The Southwestern Historical Quarterly, Volume 106, July 2002 - April, 2003 Page: 310
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Southwestern Historical Quarterly
Rancho San Diego, which later developed into the present-day city of San Diego,
Life on the rancho centered around the main house (casa mayor), typically
constructed from stone or sillar, where the patriarch, and in some cases the ma-
triarch lived, along with the rest of the family members. The laborers lived in
smaller log cabins (jacales) within close proximity of the main house. Some of
the bigger ranchos had a general store, a school, a chapel, and a cemetery. The
kitchen consisted of a fireplace or a stone chimney where a hungry person could
always find "a tortilla, a pot of beans (frijoles), and a pot of coffee on the fire most
of the day" (p. 39). For the most part, people ate four meals a day, which consist-
ed of Tejano food commonly found today, i.e., barbacoa, menudo, nopalztos, mzgas,
etc. And, of course, the popular dish was the taco since "it required no dishes at
all (p. 40).
The immediate family unit protracted out to the extended family of compadres
(co-fathers) and comadres (co-mothers), who were just as important to the chil-
dren as their father and mother in instilling the core values of work and respect.
Compadrazgo or godparenting was a strong social institution that eventually
evolved into a broader community, which also included close friends. According-
ly, there were no orphanages on the frontier, as "any orphaned child was quickly
incorporated into a family unit, which was considered the pillar of society" (p.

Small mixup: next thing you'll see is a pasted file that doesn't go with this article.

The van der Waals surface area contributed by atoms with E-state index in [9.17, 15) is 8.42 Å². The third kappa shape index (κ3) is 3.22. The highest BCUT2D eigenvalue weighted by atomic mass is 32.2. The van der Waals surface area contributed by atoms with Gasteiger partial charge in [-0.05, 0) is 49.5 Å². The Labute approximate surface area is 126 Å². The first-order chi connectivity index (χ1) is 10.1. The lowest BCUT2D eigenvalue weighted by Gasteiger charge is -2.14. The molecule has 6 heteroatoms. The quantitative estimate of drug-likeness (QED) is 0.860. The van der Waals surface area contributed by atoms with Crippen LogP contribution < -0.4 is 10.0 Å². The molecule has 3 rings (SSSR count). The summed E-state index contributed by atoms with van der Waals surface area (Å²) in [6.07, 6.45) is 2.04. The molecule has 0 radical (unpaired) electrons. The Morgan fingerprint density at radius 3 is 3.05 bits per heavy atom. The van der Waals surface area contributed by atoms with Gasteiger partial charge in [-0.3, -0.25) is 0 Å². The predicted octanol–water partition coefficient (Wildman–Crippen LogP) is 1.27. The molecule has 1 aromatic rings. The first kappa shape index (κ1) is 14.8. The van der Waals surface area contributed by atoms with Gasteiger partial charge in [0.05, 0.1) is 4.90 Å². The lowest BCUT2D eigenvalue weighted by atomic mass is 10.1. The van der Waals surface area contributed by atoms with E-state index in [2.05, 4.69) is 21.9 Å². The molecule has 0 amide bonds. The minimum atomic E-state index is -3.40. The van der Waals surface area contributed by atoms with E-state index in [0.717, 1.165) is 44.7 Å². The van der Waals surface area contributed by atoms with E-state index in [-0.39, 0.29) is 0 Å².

Roping and riding skills were essential to survival on the frontier. Coinciden-
tally, many of these tasks were so spectaclar that they found their way into the
modern-day rodeo, "but Tejanos had no audiences and drew no applause as they
performed the work from dawn to dusk" (p. 61). There were, however, festive
occasions that occurred periodically throughout the year, allowing the entire
ranch community to participate, especially during the Christmas holidays, St.
John's Day (June 24), St. James Day (July 25), Easter, and weddings. It was dur-
ing theses traditional celebrations that "Tejano ranch life had its rich forms of
entertainment in storytelling, feast day ceremonies, and strict rules of the ranch
dances, and these entertainments were intended to reinforce the Tejano group
consciousness" (p. 106).
The Tejano ranching empire ceased to exist by the latter part of the nine-
teenth century. By this time, Tejanos had lost most of their lands. Anglo capital-
ists had eventually succeeded in arrogating the Spanish and Mexican land
grants. In many cases, the Texas Rangers and the Anglo bandits were one and
the same, committing brutalities against the Tejano families. According to the
author, the most atrocious act of violence was known as the Pefiascal Raid of
1874 where deputized Anglos plundered, burned, and killed hundreds. Shortly
after the massacre, "most of the lands involved were incorporated into the King
and Kenedy ranch empires .. ." (p. 126).
Tejano Empire is well researched and will make a significant contribution
to the growing genre of historical studies dealing with the trans-Nueces re-
gion. Through his mellifluous writing style and his in-depth understanding of
the language and culture of the region, the author has undoubtedly com-
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Texas State Historical Association. The Southwestern Historical Quarterly, Volume 106, July 2002 - April, 2003, periodical, 2003; Austin, Texas. (texashistory.unt.edu/ark:/67531/metapth101223/m1/362/: accessed June 26, 2017), University of North Texas Libraries, The Portal to Texas History, texashistory.unt.edu; crediting Texas State Historical Association.